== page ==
Credit: SXSW
by Daniel Gorman Featured Film Genre Views

Aberrance — Baatar Batsukh

October 2, 2023

Director/cinematographer/co-writer Baatar Batsukh ends his new film Aberrance with a dedication to Darren Aronofsky, acknowledging the former indie darling/now-Academy Award-winning director’s influence on Batsukh’s own low-budget psychological horror-thriller. A more proper shoutout might be to Park Chan-wook, from whom Batsukh has borrowed a certain hyperactive visual hyperbole — slick widescreen images that suffer from a surfeit of “one-perfect-shot” syndrome. It’s not a great film, in other words, although not without some small merits. But Batsukh’s attempt to chart the dissolution of a marriage between a mentally unstable woman and her oafish, abusive husband mistakes a plethora of ostentatious style for substance, employing an insistent score and ludicrous camera calisthenics to beat the audience into submission. It’s barely a narrative, functioning more like a demo reel or a calling card.

The film begins with Erkhmee (Erkhembayar Ganbat) and Selenge (Selenge Chadraabal) arriving at a well-appointed house in the mountains of Mongolia. Selenge seems quiet and aloof, while Erkhmee attempts to cheer her up with talk about the clear mountain air and how the peace and quiet will do them some good. Before they’re done unpacking, a friendly neighbor, Yalalt (Yalalt Namsrai), has already introduced himself, leading to some glowering from Erkhmee. Then Selenge finds a dead cat out by the garbage and things suddenly devolve; in rapid succession, it’s revealed that Selenge is suffering from some kind of disorder and that Erkhmee is a particularly brutal caretaker, admonishing her for refusing her medication and force-feeding her soup when she declines to eat. Selenge has vivid nightmares, and despite her entreaties, Erkhmee refuses to let her leave the house. Yalalt witnesses some of these interactions, and begins snooping around to gather more evidence.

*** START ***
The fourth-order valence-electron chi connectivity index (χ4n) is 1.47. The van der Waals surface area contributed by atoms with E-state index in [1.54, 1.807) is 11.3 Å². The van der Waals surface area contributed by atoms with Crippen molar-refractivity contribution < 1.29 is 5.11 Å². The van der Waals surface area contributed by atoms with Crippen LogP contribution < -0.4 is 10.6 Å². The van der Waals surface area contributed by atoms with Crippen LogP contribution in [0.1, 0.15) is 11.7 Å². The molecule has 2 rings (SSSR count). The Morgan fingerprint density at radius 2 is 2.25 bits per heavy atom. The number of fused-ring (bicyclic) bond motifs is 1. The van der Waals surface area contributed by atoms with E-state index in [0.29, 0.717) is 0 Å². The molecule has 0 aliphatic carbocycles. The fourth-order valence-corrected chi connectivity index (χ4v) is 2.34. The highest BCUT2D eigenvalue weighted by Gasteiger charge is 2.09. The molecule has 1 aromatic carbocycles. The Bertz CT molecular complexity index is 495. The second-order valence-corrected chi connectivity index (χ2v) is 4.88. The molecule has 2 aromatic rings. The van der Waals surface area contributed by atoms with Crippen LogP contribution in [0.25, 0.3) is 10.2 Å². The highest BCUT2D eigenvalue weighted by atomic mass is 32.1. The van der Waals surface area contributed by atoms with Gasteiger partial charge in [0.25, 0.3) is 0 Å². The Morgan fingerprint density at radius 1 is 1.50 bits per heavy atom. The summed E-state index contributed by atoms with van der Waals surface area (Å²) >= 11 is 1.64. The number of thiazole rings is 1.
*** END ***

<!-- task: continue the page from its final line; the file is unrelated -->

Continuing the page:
Eventually, his anonymous report to the police backfires when Erkhmee instantly susses out that Yalalt made the call, and a later effort to win him over goes awry when Yalalt gets drunk and accuses Erkhmee of domestic abuse in front of Selenge and two of her friends. It’s a volatile mixture of rage and resentment, which Batsukh diffuses in the most asinine way possible; rather than building tension and following any of these plot threads, he instead switches gears about halfway through the film and begins focusing on Yalalt, who might not be as nice as he appears. It’s the kind of twist that takes careful calibration to pull off, but here it’s simply ludicrous, a bald-faced attempt to snooker the audience. Even worse is a last-minute plot reveal that wants to be shocking but instead doubles down on the already bountiful stupidity on display. 

Throughout the film, Batsukh revels in all manner of over-the-top visual trickery and stylistic overkill. Conversations are filmed in nauseating whip pans, and there are ridiculous POV shots galore. This is the kind of movie where it takes multiple cuts from jarringly incongruous angles to convey a simple action like a character emptying food into a garbage can. Batsukh has a good eye for simple, evocative widescreen compositions, doing particularly nice work with the natural beauty of the snowy mountain landscapes. But the contrast between modes doesn’t work at all — it’s like a solemn A24 picture occasionally interrupted by frantic music video antics. All of this adds up to nothing much, a 75-minute wisp of a movie that lumbers awkwardly from genre to genre — a mishmash of thriller, slasher, and crime tropes blended and shaken. One thing is clear: Batsukh the director and Batsukh the cinematographer both need better collaborators.

DIRECTOR: Baatar Batsukh;  CAST: Selenge Chadraabal, Sukhee Ariunbyamba, Erkhembayar Ganbat;  DISTIRBUTOR: Freestyle Releasing;  IN THEATERS: October 6;  RUNTIME: 1 hr. 15 min.

Originally published as part of InRO Weekly — Volume 1, Issue 11.